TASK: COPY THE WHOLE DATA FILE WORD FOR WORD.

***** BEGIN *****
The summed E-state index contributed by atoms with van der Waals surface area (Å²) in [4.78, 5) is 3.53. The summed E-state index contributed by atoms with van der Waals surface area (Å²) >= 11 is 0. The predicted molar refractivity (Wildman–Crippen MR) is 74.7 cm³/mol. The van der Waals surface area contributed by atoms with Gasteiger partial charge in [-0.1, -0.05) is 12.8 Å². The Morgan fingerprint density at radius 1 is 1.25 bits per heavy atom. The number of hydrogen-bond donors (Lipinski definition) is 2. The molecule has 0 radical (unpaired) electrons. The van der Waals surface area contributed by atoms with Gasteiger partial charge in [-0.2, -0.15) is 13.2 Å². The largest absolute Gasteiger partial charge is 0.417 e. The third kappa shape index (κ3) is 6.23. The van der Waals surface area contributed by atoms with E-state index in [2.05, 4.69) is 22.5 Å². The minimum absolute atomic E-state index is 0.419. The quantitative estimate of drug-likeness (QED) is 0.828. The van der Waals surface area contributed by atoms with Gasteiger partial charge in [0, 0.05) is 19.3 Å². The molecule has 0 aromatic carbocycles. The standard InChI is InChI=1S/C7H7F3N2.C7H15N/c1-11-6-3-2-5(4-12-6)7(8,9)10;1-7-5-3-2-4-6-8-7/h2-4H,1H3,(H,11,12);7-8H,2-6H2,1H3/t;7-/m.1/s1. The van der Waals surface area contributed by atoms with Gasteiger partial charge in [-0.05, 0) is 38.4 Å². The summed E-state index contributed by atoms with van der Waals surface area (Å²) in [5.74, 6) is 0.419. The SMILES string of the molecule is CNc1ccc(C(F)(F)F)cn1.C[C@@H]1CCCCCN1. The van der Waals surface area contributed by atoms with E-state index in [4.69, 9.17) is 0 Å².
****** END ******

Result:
The summed E-state index contributed by atoms with van der Waals surface area (Å²) in [4.78, 5) is 3.53. The summed E-state index contributed by atoms with van der Waals surface area (Å²) >= 11 is 0. The predicted molar refractivity (Wildman–Crippen MR) is 74.7 cm³/mol. The van der Waals surface area contributed by atoms with Gasteiger partial charge in [-0.1, -0.05) is 12.8 Å². The Morgan fingerprint density at radius 1 is 1.25 bits per heavy atom. The number of hydrogen-bond donors (Lipinski definition) is 2. The molecule has 0 radical (unpaired) electrons. The van der Waals surface area contributed by atoms with Gasteiger partial charge in [-0.2, -0.15) is 13.2 Å². The largest absolute Gasteiger partial charge is 0.417 e. The third kappa shape index (κ3) is 6.23. The van der Waals surface area contributed by atoms with E-state index in [2.05, 4.69) is 22.5 Å². The minimum absolute atomic E-state index is 0.419. The quantitative estimate of drug-likeness (QED) is 0.828. The van der Waals surface area contributed by atoms with Gasteiger partial charge in [0, 0.05) is 19.3 Å². The molecule has 0 aromatic carbocycles. The standard InChI is InChI=1S/C7H7F3N2.C7H15N/c1-11-6-3-2-5(4-12-6)7(8,9)10;1-7-5-3-2-4-6-8-7/h2-4H,1H3,(H,11,12);7-8H,2-6H2,1H3/t;7-/m.1/s1. The van der Waals surface area contributed by atoms with Gasteiger partial charge in [-0.05, 0) is 38.4 Å². The summed E-state index contributed by atoms with van der Waals surface area (Å²) in [5.74, 6) is 0.419. The SMILES string of the molecule is CNc1ccc(C(F)(F)F)cn1.C[C@@H]1CCCCCN1. The van der Waals surface area contributed by atoms with E-state index in [4.69, 9.17) is 0 Å².